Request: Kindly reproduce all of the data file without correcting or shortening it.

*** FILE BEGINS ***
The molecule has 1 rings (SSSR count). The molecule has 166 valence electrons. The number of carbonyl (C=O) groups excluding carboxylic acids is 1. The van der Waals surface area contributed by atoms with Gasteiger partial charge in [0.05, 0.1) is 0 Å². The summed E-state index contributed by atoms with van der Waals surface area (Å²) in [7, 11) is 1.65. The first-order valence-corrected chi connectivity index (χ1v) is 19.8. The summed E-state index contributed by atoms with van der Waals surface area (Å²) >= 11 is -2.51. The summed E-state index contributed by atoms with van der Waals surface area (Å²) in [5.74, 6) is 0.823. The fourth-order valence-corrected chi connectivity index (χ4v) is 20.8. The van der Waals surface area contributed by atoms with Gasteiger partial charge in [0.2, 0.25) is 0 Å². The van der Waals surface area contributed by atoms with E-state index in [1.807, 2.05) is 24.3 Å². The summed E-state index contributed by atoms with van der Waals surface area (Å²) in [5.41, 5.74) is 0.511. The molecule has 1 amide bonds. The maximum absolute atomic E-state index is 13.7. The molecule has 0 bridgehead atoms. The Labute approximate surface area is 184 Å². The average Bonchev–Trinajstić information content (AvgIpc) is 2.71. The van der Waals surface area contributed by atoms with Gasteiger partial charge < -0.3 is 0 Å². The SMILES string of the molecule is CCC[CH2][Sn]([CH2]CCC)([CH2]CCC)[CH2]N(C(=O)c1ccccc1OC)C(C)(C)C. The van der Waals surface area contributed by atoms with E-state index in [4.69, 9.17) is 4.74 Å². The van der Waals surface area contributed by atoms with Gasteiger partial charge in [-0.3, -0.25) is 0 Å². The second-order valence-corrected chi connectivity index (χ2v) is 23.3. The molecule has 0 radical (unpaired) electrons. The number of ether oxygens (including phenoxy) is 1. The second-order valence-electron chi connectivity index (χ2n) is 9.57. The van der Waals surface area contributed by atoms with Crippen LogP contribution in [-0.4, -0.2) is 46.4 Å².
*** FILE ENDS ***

The molecule has 1 rings (SSSR count). The molecule has 166 valence electrons. The number of carbonyl (C=O) groups excluding carboxylic acids is 1. The van der Waals surface area contributed by atoms with Gasteiger partial charge in [0.05, 0.1) is 0 Å². The summed E-state index contributed by atoms with van der Waals surface area (Å²) in [7, 11) is 1.65. The first-order valence-corrected chi connectivity index (χ1v) is 19.8. The summed E-state index contributed by atoms with van der Waals surface area (Å²) >= 11 is -2.51. The summed E-state index contributed by atoms with van der Waals surface area (Å²) in [5.74, 6) is 0.823. The fourth-order valence-corrected chi connectivity index (χ4v) is 20.8. The van der Waals surface area contributed by atoms with Gasteiger partial charge in [0.2, 0.25) is 0 Å². The van der Waals surface area contributed by atoms with E-state index in [1.807, 2.05) is 24.3 Å². The summed E-state index contributed by atoms with van der Waals surface area (Å²) in [5.41, 5.74) is 0.511. The molecule has 1 amide bonds. The maximum absolute atomic E-state index is 13.7. The molecule has 0 bridgehead atoms. The Labute approximate surface area is 184 Å². The average Bonchev–Trinajstić information content (AvgIpc) is 2.71. The van der Waals surface area contributed by atoms with Gasteiger partial charge < -0.3 is 0 Å². The SMILES string of the molecule is CCC[CH2][Sn]([CH2]CCC)([CH2]CCC)[CH2]N(C(=O)c1ccccc1OC)C(C)(C)C. The van der Waals surface area contributed by atoms with E-state index in [4.69, 9.17) is 4.74 Å². The van der Waals surface area contributed by atoms with Gasteiger partial charge in [-0.3, -0.25) is 0 Å². The second-order valence-corrected chi connectivity index (χ2v) is 23.3. The molecule has 0 radical (unpaired) electrons. The number of ether oxygens (including phenoxy) is 1. The second-order valence-electron chi connectivity index (χ2n) is 9.57. The van der Waals surface area contributed by atoms with Crippen LogP contribution in [-0.4, -0.2) is 46.4 Å².